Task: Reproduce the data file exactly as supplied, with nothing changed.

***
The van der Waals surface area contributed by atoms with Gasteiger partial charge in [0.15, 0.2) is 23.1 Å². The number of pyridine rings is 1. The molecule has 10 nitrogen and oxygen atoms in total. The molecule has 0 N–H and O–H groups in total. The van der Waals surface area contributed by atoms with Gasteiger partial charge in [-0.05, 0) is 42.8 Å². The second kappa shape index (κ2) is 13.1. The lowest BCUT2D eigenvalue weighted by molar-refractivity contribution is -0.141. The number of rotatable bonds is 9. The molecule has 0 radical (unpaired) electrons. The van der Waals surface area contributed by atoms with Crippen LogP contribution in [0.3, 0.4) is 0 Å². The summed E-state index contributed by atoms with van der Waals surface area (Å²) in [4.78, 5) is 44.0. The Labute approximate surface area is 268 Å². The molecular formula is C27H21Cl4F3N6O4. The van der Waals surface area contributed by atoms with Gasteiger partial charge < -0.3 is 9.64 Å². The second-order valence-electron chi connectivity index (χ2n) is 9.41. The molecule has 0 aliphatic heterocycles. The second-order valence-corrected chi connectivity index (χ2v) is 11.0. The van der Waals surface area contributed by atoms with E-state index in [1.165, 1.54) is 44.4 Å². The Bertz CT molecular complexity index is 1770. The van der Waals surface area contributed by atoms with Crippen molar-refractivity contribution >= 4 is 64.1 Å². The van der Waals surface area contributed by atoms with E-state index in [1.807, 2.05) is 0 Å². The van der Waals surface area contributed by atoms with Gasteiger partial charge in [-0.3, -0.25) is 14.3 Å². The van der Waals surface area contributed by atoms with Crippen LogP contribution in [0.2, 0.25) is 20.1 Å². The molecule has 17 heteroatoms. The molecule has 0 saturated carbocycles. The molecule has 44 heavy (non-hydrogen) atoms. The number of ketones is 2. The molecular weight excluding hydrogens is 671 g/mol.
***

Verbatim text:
The van der Waals surface area contributed by atoms with Gasteiger partial charge in [0.15, 0.2) is 23.1 Å². The number of pyridine rings is 1. The molecule has 10 nitrogen and oxygen atoms in total. The molecule has 0 N–H and O–H groups in total. The van der Waals surface area contributed by atoms with Gasteiger partial charge in [-0.05, 0) is 42.8 Å². The second kappa shape index (κ2) is 13.1. The lowest BCUT2D eigenvalue weighted by molar-refractivity contribution is -0.141. The number of rotatable bonds is 9. The molecule has 0 radical (unpaired) electrons. The van der Waals surface area contributed by atoms with Crippen LogP contribution in [0.3, 0.4) is 0 Å². The summed E-state index contributed by atoms with van der Waals surface area (Å²) in [4.78, 5) is 44.0. The Labute approximate surface area is 268 Å². The molecular formula is C27H21Cl4F3N6O4. The van der Waals surface area contributed by atoms with Gasteiger partial charge < -0.3 is 9.64 Å². The second-order valence-electron chi connectivity index (χ2n) is 9.41. The molecule has 0 aliphatic heterocycles. The second-order valence-corrected chi connectivity index (χ2v) is 11.0. The van der Waals surface area contributed by atoms with E-state index in [1.165, 1.54) is 44.4 Å². The Bertz CT molecular complexity index is 1770. The van der Waals surface area contributed by atoms with Crippen molar-refractivity contribution >= 4 is 64.1 Å². The van der Waals surface area contributed by atoms with E-state index in [1.807, 2.05) is 0 Å². The van der Waals surface area contributed by atoms with Gasteiger partial charge in [-0.3, -0.25) is 14.3 Å². The van der Waals surface area contributed by atoms with Crippen LogP contribution in [0.2, 0.25) is 20.1 Å². The molecule has 17 heteroatoms. The molecule has 0 saturated carbocycles. The molecule has 44 heavy (non-hydrogen) atoms. The number of ketones is 2. The molecular weight excluding hydrogens is 671 g/mol.